Before you go …
If you like what you are reading and believe in independent, nonprofit, nonpartisan journalism like ours—journalism the way it should be—please contribute to keep us going. Reporting like this isn’t free to produce and we cannot do this alone. Thank you!
To death and taxes and everything that seems unavoidable, you can add tuition increases at Western North Carolina’s public universities.
Tuition hikes throughout the state (and nation) at both public and private colleges have been a near constant in recent years, and in all likelihood, they will happen again Feb. 8 when the UNC Board of Governors votes on proposed tuition and fee increases at the state’s 16 public colleges, including WNC’s three public universities.
The N.C. General Assembly has the power to override the board’s decision, but typically it does not, said Joni Worthington, University of North Carolina vice president for communications.
In December, trustees at UNC Asheville, Appalachian State University and Western Carolina University voted to increase tuition and fees, in large part to make up for revenue lost due to state budget cuts.
Tuition for UNCA’s in-state undergraduates would increase $190, nudging the cost from $3,476 to $3,666 for the 2013-2014 academic year. Tuition at WCU would rise $272 for the year, from $3,397 to $3,669 for in-state undergraduates. ASU undergraduates would pay $230 more for the year, increasing tuition from $3,542 to $3,772.
Under the University of North Carolina Board of Governor’s tuition plan, rates cannot increase more than 6.5 percent for undergraduate resident students unless allowed by the General Assembly or there is an “unusual instance” in which a school shows a “significant unfunded need.” On average, the state pays up to $11,292 a year per student of the costs incurred to educate students in the UNC system.
UNCA makes do
UNCA would use 25 percent of its tuition increase for “need-based” financial aid, according to John Pierce, vice chancellor for finance and operations. The rest of the raised revenue – about $474,000 – will be used to meet the university’s critical needs, Pierce said.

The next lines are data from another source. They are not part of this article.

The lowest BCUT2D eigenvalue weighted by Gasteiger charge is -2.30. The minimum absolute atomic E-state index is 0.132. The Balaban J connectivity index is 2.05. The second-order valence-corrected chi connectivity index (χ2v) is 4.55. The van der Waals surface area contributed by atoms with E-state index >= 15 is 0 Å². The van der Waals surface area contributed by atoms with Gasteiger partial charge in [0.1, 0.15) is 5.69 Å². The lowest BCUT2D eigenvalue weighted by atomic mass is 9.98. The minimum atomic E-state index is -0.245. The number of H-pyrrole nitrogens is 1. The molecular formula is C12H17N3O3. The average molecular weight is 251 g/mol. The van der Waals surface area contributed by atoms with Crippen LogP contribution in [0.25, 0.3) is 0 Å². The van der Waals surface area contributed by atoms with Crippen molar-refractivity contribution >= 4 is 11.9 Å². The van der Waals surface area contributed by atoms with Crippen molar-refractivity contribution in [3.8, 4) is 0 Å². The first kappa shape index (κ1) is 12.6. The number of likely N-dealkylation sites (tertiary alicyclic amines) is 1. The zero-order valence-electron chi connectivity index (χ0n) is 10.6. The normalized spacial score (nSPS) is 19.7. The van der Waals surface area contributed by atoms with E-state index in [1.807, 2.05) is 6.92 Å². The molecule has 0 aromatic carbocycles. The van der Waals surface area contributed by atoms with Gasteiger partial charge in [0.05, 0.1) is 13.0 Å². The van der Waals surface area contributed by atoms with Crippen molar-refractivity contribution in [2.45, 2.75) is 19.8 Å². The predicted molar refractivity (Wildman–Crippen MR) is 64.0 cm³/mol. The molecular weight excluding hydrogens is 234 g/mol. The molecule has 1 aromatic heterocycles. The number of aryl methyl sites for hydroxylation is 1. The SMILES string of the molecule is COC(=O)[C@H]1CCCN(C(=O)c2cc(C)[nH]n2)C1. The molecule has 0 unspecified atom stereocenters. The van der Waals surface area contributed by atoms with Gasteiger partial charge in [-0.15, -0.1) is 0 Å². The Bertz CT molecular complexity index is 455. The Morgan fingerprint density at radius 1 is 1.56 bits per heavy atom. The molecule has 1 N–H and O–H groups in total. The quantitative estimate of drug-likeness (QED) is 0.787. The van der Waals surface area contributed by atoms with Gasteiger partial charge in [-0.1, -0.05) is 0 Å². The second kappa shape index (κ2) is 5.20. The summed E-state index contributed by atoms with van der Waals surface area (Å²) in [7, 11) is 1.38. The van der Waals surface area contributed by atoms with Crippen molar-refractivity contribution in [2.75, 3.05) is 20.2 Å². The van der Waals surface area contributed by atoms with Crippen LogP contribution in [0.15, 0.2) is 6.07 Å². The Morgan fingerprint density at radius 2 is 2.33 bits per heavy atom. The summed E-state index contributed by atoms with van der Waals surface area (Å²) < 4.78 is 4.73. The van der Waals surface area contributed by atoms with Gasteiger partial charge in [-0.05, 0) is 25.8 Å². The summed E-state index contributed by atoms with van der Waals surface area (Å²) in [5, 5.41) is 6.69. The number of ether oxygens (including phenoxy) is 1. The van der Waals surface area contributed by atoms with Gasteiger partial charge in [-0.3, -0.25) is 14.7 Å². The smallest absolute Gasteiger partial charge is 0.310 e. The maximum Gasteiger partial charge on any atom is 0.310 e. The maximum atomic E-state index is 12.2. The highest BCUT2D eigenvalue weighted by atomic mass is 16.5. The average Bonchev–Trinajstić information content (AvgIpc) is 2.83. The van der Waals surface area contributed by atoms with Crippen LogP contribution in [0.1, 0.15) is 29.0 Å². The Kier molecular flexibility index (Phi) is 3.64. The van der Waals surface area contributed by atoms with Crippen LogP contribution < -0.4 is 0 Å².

That money is “only a small portion of the revenue UNC Asheville has lost in recent years due to state budget cuts,” Pierce said in a statement.
Like universities throughout the UNC system, UNCA trustees have proposed increases to mandatory fees as well. At UNCA, a $25 increase to the education and technology fee would, among other things, go toward expanding bandwidth on campus. A $40 increase in the athletic fee would, among other uses, provide additional funding for the school’s new women’s swimming team. The $37 increase in the student activity fee would help support university retention goals. A $23 increase in the student health fee would help fund the new location of the student health and counseling center on Weaver Boulevard. The $10 increase in the transportation and safety fee will help the city of Asheville complete the proposed Reed Creek Greenway, which students use.
UNCA has also proposed an increase in the costs of room and board from $7,584 to $7,856, bringing the total two-semester cost for an in-state resident staying on campus to $14,097. Out-of-state students staying on campus would pay $27,919.
WCU seeks parity
The tuition increase at WCU marks the second year of a five-year effort to bring tuition rates closer to those at its peer public institutions. The increases are necessary to protect the quality of education at a time of decreasing state allocations, Robert Edwards, vice chancellor for administration and finance, told WCU trustees before they approved the increases Dec. 7. WCU has absorbed more than $32 million in state funding cuts since 2008, he said then.